Yesterday afternoon was like any other- I was sitting in the UGLi doing work. Well, pretending to, at least. Instead of burying my nose in books, I was engrossed by the ever-distracting Facebook. I was in the middle of my predictable regimen of checking my messages and notifications, when I was interrupted by a Facebook chat from a camp friend. Instead of the “hey, what’s up” this friend usually greets me with, he began with a “I think I was scammed.” Well… that’s unusual. I asked him what he meant and he pointed me to this article from “The Towerlight,” a publication put out by Towson University students. It described incidences in which event promoters, who appeared to be students, spoke to lecture halls before class began about concerts and parties they could buy tickets to. Many students bought tickets on the spot. The events in question were real; the tickets, however, were not.
The promoters were simply assumed to be part of a student activities organization on campus, but that assumption proved to be wrong. Suspicion grew after a few students noticed that these promoters appeared in multiple classes of theirs and recited the same spiel word for word to each class. At one point a professor asked to see one of the promoter’s student IDs and he simply said he didn’t have it on him. In reality, he did not have one at all. When my friend said he had been scammed, he was right. He bought a fake ticket to see a show in New York City from a person that was in no way affiliated with the show or the show’s venue.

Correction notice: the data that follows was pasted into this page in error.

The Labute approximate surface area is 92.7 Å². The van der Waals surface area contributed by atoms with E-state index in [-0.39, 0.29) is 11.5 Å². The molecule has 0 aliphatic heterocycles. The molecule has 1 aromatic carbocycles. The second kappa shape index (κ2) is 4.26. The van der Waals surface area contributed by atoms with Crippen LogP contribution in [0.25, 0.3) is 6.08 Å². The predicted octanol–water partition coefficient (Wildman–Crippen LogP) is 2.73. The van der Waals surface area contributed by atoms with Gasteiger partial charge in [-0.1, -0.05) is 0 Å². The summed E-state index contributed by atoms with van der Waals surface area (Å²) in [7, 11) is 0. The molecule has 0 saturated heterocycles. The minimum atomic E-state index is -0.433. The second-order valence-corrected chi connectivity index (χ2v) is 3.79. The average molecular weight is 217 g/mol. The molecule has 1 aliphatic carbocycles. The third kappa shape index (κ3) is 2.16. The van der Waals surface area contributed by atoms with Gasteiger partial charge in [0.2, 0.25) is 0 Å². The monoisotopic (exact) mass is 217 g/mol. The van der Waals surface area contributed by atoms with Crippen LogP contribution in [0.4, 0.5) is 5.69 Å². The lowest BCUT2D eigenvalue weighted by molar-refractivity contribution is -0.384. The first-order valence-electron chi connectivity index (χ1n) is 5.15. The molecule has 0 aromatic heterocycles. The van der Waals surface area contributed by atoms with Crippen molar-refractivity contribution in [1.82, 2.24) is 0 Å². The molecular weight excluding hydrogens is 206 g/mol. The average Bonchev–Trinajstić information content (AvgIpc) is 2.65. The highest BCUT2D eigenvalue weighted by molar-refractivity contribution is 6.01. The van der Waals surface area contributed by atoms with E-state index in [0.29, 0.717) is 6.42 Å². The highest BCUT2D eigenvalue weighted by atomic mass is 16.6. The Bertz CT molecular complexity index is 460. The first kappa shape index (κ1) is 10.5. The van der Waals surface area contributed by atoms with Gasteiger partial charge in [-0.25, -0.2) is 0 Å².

I like the fact that the University of Michigan’s campus is open and accessible to students and the general public alike. I take great pleasure in seeing the occasional mother walk into the law library with her young child to show that child the majestic environment of education. I believe it’s a good thing that people outside the institution have access to our facilities, whether for practical use or simply to gaze at the tall embellished ceilings with awe. However, it’s disheartening that people like the promoters at Towson can effortlessly walk onto a campus and take advantage of trusting students. It’s even a little scary that anybody can pretend to be part of a university.
This incident has raised the question of how private and protected university campuses should be. I believe that the University of Michigan does quite a lot to protect its students, especially in the wake of the rise in crime at the beginning of the semester. In light of this ticket scam I can’t help but ask, should more be done?
By: Rachel Blumenstein
(Photo courtesy of sxc.hu)